Unschooled and ordinary. Why do you think a bulk of Jesus’ disciples were unschooled and ordinary? Why didn’t Jesus go to the Jewish upper class, or the Jewish elites? Why didn’t he go to the Jewish leaders because they already knew Scripture and they were at least motivated spiritually? Can you imagine Jesus being surrounded by Jewish religious leaders and he’s teaching them and every few minutes, he’s interrupted. Jesus, I’m not sure you are understanding the context correctly, or Jesus, I don’t know if I agree, or Jesus, did you think about this? Think of how slow his discipleship would have been had he been stuck with a bunch of know-it-alls.
For the most part, our church is well-educated, upper middle class so we just have to admit, we are high maintenance, right? We have our opinions, we have our preferences, we think we know how things should be done when it comes to church and Christian life. Because we live in a digital world, we are bombarded with idea after idea, strategy after strategy, opinion after opinion. That’s why we are high maintenance – we all think we know the best way to do everything. Right? You can disagree with me on a particular issue and find a dozen preachers out there on youtube and vimeo to support your view. Guaranteed.
What was so exceptional about these 12 disciples? They were unschooled and ordinary, most of them. But what else? They were teachable. Jesus was the Teacher and they were sponges who followed Jesus around town to soak up whatever he had to say. They were teachable and they were available. They left everything and followed Jesus. They left their jobs, their families. So that they could live with Jesus. They saw him everyday for 3 years.
Some of you, honestly, are not teachable because you have spiritual life all figured out in your own minds. You are already leading, you are already discipling others, but you have never been led yourself.
Some of you are not available. Your studies, your future vocation is more important than your calling to follow Jesus and make disciples. Be honest. Others of you have been burned by church so that you left everything before but now you’ve gone back to fishing. Instead of being fishers of men, your fishing poles and nets are back in your hands.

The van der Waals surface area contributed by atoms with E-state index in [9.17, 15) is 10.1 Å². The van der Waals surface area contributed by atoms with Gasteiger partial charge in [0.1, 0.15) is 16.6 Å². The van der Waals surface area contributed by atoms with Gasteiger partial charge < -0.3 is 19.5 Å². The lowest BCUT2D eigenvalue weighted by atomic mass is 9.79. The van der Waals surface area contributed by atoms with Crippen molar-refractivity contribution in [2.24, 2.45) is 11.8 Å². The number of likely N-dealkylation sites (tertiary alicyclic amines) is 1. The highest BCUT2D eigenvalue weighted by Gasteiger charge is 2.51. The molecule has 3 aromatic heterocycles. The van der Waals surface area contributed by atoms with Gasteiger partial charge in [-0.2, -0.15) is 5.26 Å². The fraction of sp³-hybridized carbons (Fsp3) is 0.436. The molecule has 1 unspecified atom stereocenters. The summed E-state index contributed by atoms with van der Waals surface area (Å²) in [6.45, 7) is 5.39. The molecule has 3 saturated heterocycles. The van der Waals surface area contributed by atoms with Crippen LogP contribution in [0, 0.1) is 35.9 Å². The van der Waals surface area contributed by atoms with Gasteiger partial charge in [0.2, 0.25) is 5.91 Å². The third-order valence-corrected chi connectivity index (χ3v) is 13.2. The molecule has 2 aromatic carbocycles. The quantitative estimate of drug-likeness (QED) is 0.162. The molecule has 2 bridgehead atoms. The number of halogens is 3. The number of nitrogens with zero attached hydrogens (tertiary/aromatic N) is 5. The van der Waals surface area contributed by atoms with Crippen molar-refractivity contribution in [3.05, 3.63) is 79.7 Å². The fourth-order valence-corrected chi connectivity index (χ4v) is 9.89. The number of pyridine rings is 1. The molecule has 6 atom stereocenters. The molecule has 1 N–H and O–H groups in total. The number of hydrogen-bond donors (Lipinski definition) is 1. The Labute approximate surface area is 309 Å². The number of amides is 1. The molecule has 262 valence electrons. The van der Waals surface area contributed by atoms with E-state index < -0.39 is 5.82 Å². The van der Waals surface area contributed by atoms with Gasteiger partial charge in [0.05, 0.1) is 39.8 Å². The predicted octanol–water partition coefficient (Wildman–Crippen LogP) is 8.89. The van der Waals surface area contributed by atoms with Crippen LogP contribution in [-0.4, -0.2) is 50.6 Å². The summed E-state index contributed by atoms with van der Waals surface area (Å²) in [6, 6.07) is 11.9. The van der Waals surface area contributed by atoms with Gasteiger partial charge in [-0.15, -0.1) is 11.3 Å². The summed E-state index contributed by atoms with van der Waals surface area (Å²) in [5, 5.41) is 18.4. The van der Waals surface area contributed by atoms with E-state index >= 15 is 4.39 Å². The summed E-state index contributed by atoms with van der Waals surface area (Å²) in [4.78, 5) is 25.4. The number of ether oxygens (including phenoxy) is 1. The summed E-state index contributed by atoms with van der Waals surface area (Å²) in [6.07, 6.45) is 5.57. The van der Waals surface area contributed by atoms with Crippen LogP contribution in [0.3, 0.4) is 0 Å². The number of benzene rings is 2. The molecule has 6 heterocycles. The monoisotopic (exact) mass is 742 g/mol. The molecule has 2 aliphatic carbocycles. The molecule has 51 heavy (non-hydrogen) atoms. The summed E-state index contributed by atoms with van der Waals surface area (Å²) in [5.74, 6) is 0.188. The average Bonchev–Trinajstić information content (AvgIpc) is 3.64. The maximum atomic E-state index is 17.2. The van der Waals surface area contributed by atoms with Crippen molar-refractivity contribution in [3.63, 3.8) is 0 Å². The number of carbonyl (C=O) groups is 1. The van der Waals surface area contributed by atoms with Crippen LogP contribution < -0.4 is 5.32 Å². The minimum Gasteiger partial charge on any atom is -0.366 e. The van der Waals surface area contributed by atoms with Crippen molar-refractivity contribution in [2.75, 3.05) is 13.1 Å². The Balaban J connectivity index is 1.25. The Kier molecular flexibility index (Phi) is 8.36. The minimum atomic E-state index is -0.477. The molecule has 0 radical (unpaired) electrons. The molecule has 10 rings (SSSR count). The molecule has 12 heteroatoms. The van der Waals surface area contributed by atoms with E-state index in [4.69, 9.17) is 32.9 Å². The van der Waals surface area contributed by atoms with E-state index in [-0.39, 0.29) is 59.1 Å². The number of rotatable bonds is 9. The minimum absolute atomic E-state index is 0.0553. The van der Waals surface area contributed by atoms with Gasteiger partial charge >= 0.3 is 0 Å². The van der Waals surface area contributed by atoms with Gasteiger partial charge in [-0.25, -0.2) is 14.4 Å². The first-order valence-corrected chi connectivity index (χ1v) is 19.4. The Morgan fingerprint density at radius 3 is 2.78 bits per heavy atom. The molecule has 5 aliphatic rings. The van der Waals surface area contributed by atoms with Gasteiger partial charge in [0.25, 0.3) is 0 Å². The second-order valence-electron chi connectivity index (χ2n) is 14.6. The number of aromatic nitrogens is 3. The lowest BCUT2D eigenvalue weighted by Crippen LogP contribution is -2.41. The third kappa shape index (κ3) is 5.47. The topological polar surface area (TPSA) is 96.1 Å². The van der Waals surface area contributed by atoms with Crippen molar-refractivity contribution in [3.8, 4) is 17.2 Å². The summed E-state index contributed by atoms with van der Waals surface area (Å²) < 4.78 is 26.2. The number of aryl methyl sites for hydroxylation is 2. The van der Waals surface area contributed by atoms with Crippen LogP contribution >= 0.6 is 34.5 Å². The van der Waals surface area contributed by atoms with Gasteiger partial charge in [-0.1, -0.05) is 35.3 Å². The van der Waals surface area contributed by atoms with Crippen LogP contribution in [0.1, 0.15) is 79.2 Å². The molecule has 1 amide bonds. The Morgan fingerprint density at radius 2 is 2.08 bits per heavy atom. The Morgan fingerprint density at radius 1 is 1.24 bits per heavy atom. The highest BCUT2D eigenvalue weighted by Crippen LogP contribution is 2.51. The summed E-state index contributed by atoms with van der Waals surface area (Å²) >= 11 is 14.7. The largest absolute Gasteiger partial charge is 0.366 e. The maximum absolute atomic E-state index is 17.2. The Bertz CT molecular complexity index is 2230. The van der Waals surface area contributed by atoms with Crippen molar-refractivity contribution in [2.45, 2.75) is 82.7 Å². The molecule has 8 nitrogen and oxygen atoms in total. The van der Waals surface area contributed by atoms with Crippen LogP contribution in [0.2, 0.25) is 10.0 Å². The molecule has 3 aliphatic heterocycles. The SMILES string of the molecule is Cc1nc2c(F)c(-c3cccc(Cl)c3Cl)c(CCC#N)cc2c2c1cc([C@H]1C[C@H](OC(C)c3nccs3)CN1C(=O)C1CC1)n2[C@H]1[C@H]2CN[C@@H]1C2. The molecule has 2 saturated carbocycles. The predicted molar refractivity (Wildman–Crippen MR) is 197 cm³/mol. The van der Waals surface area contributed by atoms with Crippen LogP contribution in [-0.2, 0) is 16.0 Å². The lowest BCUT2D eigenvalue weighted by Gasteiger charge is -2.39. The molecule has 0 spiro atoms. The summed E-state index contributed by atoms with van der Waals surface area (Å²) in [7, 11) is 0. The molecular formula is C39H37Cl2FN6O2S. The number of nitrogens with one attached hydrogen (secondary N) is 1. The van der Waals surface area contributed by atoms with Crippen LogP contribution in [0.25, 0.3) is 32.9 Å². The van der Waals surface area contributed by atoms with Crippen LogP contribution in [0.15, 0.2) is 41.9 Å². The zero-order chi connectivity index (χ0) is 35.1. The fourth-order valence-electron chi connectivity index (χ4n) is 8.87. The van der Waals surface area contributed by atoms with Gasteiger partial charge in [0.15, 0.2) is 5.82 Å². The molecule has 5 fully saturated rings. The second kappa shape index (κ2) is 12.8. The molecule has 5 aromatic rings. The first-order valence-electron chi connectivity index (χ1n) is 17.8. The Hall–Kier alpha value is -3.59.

These first batch of disciples left everything. They made themselves available. And they gave Jesus their undivided attention. The disciples admitted that when it came to spiritual life, they were lost and they needed help. They needed personal attention. And they showed up to class by availing themselves to Jesus. Jesus was interested in teaching the masses, but Jesus focused on a few. Jesus did not shirk his responsibility to reach the nations. His goal all along was salvation of all nations, but his methodology was to focus on a few who were teachable and available.
3) JESUS LIVED WITH HIS DISCIPLES
Let’s break down his methodology a bit further. What was Jesus’ methodology of discipleship? So he had 12 who were enrolled in his school of discipleship. They set aside all other agendas. They were available for him to teach and mold. What did he do? It’s quite simple – he said, come, follow me. Let’s live together. Let’s do life together.
Earlier, I said that discipleship is where the Word of God meets your life. You can’t disciple someone unless you know them well and you know how they are living. We can see each other on Sundays week after week and just smile and speak pleasantries to one another and this can go on for decades. And we can remain as ladies and gentlemen and be complete strangers to one another. You may even ask me to disciple you, but we won’t be able to get very far with a Sunday only relationship.
You need proximity. You need regular contact, much more than once a week saying hi, how was your week over a meal of meatballs. Discipleship assumes relationship and proximity. If you are doing life together with the person you are discipling and you develop an intimate relationship where you can meet often, you will find plenty of teaching opportunities. That’s why this church began with 2 couples, Pastor James and Sister Grace from WLA and our couple drove out to Pasadena for a number of years from Culver City. Eventually, we had to move to be near the students and that’s how Pasadena church was birthed. We can’t do effective discipleship when we live an hour away from the people we are trying to disciple.
Jesus spent 3 years with 12 men and he saw them every single day. For us, discipleship will take longer. Why? First, I’m not Jesus, which is the most obvious statement I will ever make. I am not spiritual as Jesus and I am far inferior in my discipleship compared with him. And, if I am discipling you, discipleship will take longer simply because I don’t live with you. On top of that, most of us are busy with our lives. If you are a college student and you were being discipled all 4 years, I think after 4 years, if we are lucky, we are just starting to get to know one another.